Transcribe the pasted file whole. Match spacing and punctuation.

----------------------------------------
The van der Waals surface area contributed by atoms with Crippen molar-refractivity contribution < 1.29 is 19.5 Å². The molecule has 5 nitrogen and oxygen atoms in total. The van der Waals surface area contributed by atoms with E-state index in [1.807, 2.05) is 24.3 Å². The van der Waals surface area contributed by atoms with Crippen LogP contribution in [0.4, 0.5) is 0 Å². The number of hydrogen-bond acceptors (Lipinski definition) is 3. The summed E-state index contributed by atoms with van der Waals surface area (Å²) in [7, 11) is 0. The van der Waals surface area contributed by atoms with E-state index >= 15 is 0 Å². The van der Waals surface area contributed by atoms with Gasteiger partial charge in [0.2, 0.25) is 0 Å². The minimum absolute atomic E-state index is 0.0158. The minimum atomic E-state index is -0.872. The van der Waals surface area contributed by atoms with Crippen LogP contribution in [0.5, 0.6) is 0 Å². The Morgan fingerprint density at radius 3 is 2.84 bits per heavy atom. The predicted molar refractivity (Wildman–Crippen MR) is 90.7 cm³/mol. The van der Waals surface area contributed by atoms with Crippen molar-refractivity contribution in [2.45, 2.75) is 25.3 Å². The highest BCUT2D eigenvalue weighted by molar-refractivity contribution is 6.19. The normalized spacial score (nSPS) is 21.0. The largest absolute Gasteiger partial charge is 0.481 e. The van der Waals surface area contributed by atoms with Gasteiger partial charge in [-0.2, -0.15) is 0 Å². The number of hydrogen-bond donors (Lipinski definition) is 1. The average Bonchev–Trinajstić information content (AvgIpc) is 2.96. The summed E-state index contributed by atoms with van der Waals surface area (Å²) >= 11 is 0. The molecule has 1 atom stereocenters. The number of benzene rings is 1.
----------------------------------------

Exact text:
The van der Waals surface area contributed by atoms with Crippen molar-refractivity contribution < 1.29 is 19.5 Å². The molecule has 5 nitrogen and oxygen atoms in total. The van der Waals surface area contributed by atoms with E-state index in [1.807, 2.05) is 24.3 Å². The van der Waals surface area contributed by atoms with Crippen LogP contribution in [0.4, 0.5) is 0 Å². The number of hydrogen-bond acceptors (Lipinski definition) is 3. The summed E-state index contributed by atoms with van der Waals surface area (Å²) in [7, 11) is 0. The van der Waals surface area contributed by atoms with E-state index >= 15 is 0 Å². The van der Waals surface area contributed by atoms with Gasteiger partial charge in [0.2, 0.25) is 0 Å². The minimum absolute atomic E-state index is 0.0158. The minimum atomic E-state index is -0.872. The van der Waals surface area contributed by atoms with Crippen LogP contribution in [0.5, 0.6) is 0 Å². The Morgan fingerprint density at radius 3 is 2.84 bits per heavy atom. The predicted molar refractivity (Wildman–Crippen MR) is 90.7 cm³/mol. The van der Waals surface area contributed by atoms with Crippen molar-refractivity contribution in [2.45, 2.75) is 25.3 Å². The highest BCUT2D eigenvalue weighted by molar-refractivity contribution is 6.19. The normalized spacial score (nSPS) is 21.0. The largest absolute Gasteiger partial charge is 0.481 e. The van der Waals surface area contributed by atoms with Gasteiger partial charge in [-0.2, -0.15) is 0 Å². The number of hydrogen-bond donors (Lipinski definition) is 1. The average Bonchev–Trinajstić information content (AvgIpc) is 2.96. The summed E-state index contributed by atoms with van der Waals surface area (Å²) >= 11 is 0. The molecule has 1 atom stereocenters. The number of benzene rings is 1.